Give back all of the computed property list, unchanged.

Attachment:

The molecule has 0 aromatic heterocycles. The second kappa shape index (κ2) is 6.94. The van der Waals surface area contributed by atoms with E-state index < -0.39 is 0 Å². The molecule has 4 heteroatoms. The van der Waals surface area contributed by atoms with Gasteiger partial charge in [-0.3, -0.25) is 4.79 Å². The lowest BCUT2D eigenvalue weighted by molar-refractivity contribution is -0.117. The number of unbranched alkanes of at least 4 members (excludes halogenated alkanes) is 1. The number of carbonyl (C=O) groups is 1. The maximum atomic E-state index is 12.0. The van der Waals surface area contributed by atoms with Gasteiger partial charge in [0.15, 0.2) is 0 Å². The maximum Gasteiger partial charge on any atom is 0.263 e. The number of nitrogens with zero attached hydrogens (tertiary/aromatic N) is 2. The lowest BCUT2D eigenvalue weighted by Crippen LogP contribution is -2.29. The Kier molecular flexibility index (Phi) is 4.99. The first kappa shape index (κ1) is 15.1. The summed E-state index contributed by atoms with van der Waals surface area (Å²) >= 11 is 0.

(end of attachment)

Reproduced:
The molecule has 0 aromatic heterocycles. The second kappa shape index (κ2) is 6.94. The van der Waals surface area contributed by atoms with E-state index < -0.39 is 0 Å². The molecule has 4 heteroatoms. The van der Waals surface area contributed by atoms with Gasteiger partial charge in [-0.3, -0.25) is 4.79 Å². The lowest BCUT2D eigenvalue weighted by molar-refractivity contribution is -0.117. The number of unbranched alkanes of at least 4 members (excludes halogenated alkanes) is 1. The number of carbonyl (C=O) groups is 1. The maximum atomic E-state index is 12.0. The van der Waals surface area contributed by atoms with Gasteiger partial charge in [0.15, 0.2) is 0 Å². The maximum Gasteiger partial charge on any atom is 0.263 e. The number of nitrogens with zero attached hydrogens (tertiary/aromatic N) is 2. The lowest BCUT2D eigenvalue weighted by Crippen LogP contribution is -2.29. The Kier molecular flexibility index (Phi) is 4.99. The first kappa shape index (κ1) is 15.1. The summed E-state index contributed by atoms with van der Waals surface area (Å²) >= 11 is 0.